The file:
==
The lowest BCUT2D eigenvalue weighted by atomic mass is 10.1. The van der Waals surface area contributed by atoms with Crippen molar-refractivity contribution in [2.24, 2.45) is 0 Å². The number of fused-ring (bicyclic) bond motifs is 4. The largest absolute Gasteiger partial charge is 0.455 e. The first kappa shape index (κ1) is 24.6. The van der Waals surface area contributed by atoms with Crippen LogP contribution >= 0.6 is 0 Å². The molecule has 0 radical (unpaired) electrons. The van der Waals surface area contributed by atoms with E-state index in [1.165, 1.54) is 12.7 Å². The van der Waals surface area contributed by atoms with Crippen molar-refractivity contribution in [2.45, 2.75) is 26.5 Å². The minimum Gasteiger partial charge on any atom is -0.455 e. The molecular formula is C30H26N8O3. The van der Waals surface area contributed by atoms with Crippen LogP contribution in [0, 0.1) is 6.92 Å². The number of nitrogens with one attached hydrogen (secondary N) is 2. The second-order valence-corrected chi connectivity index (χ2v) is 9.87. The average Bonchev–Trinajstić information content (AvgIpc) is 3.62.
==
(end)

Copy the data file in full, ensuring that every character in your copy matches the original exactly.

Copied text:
The lowest BCUT2D eigenvalue weighted by atomic mass is 10.1. The van der Waals surface area contributed by atoms with Crippen molar-refractivity contribution in [2.24, 2.45) is 0 Å². The number of fused-ring (bicyclic) bond motifs is 4. The largest absolute Gasteiger partial charge is 0.455 e. The first kappa shape index (κ1) is 24.6. The van der Waals surface area contributed by atoms with Crippen LogP contribution >= 0.6 is 0 Å². The molecule has 0 radical (unpaired) electrons. The van der Waals surface area contributed by atoms with E-state index in [1.165, 1.54) is 12.7 Å². The van der Waals surface area contributed by atoms with Crippen molar-refractivity contribution in [2.45, 2.75) is 26.5 Å². The minimum Gasteiger partial charge on any atom is -0.455 e. The molecular formula is C30H26N8O3. The van der Waals surface area contributed by atoms with Crippen LogP contribution in [0, 0.1) is 6.92 Å². The number of nitrogens with one attached hydrogen (secondary N) is 2. The second-order valence-corrected chi connectivity index (χ2v) is 9.87. The average Bonchev–Trinajstić information content (AvgIpc) is 3.62.